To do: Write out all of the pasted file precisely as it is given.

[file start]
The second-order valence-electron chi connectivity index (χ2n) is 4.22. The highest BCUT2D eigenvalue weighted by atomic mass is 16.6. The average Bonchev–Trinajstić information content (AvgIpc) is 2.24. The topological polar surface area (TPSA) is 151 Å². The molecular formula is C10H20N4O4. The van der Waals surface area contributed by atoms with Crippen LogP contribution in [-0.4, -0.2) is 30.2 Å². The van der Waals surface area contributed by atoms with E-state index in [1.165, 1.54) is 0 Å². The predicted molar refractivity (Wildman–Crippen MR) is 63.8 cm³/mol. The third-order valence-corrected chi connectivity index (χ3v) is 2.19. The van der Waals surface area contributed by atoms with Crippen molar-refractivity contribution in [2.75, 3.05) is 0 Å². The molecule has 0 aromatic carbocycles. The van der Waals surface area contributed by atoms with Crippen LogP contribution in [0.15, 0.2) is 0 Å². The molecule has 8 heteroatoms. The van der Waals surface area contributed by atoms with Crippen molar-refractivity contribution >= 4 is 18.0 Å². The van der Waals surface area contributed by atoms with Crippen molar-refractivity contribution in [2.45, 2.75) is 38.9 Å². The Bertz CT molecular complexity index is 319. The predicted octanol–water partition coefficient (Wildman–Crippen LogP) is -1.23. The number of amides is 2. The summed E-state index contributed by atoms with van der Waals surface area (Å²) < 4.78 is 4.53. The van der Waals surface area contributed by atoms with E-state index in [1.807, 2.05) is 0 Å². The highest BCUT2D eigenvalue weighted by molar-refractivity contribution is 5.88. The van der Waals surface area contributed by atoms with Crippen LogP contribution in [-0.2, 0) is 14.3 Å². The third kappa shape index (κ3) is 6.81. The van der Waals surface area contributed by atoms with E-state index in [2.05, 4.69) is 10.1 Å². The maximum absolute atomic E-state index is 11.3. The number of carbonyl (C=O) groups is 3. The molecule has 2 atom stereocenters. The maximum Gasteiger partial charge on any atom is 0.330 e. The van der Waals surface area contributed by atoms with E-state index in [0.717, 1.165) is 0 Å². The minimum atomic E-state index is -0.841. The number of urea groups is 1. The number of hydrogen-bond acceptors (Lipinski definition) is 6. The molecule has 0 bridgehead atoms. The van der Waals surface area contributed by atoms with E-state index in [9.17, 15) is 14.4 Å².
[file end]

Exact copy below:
The second-order valence-electron chi connectivity index (χ2n) is 4.22. The highest BCUT2D eigenvalue weighted by atomic mass is 16.6. The average Bonchev–Trinajstić information content (AvgIpc) is 2.24. The topological polar surface area (TPSA) is 151 Å². The molecular formula is C10H20N4O4. The van der Waals surface area contributed by atoms with Crippen LogP contribution in [-0.4, -0.2) is 30.2 Å². The van der Waals surface area contributed by atoms with E-state index in [1.165, 1.54) is 0 Å². The predicted molar refractivity (Wildman–Crippen MR) is 63.8 cm³/mol. The third-order valence-corrected chi connectivity index (χ3v) is 2.19. The van der Waals surface area contributed by atoms with Crippen molar-refractivity contribution in [2.75, 3.05) is 0 Å². The molecule has 0 aromatic carbocycles. The van der Waals surface area contributed by atoms with Crippen LogP contribution in [0.15, 0.2) is 0 Å². The molecule has 8 heteroatoms. The van der Waals surface area contributed by atoms with Crippen molar-refractivity contribution >= 4 is 18.0 Å². The van der Waals surface area contributed by atoms with Crippen molar-refractivity contribution in [2.45, 2.75) is 38.9 Å². The Bertz CT molecular complexity index is 319. The predicted octanol–water partition coefficient (Wildman–Crippen LogP) is -1.23. The number of amides is 2. The summed E-state index contributed by atoms with van der Waals surface area (Å²) < 4.78 is 4.53. The van der Waals surface area contributed by atoms with E-state index in [1.807, 2.05) is 0 Å². The highest BCUT2D eigenvalue weighted by molar-refractivity contribution is 5.88. The van der Waals surface area contributed by atoms with Crippen LogP contribution in [-0.2, 0) is 14.3 Å². The third kappa shape index (κ3) is 6.81. The van der Waals surface area contributed by atoms with E-state index in [2.05, 4.69) is 10.1 Å². The maximum absolute atomic E-state index is 11.3. The number of carbonyl (C=O) groups is 3. The molecule has 2 atom stereocenters. The maximum Gasteiger partial charge on any atom is 0.330 e. The van der Waals surface area contributed by atoms with E-state index in [0.717, 1.165) is 0 Å². The minimum atomic E-state index is -0.841. The number of urea groups is 1. The number of hydrogen-bond acceptors (Lipinski definition) is 6. The molecule has 0 bridgehead atoms. The van der Waals surface area contributed by atoms with E-state index in [9.17, 15) is 14.4 Å².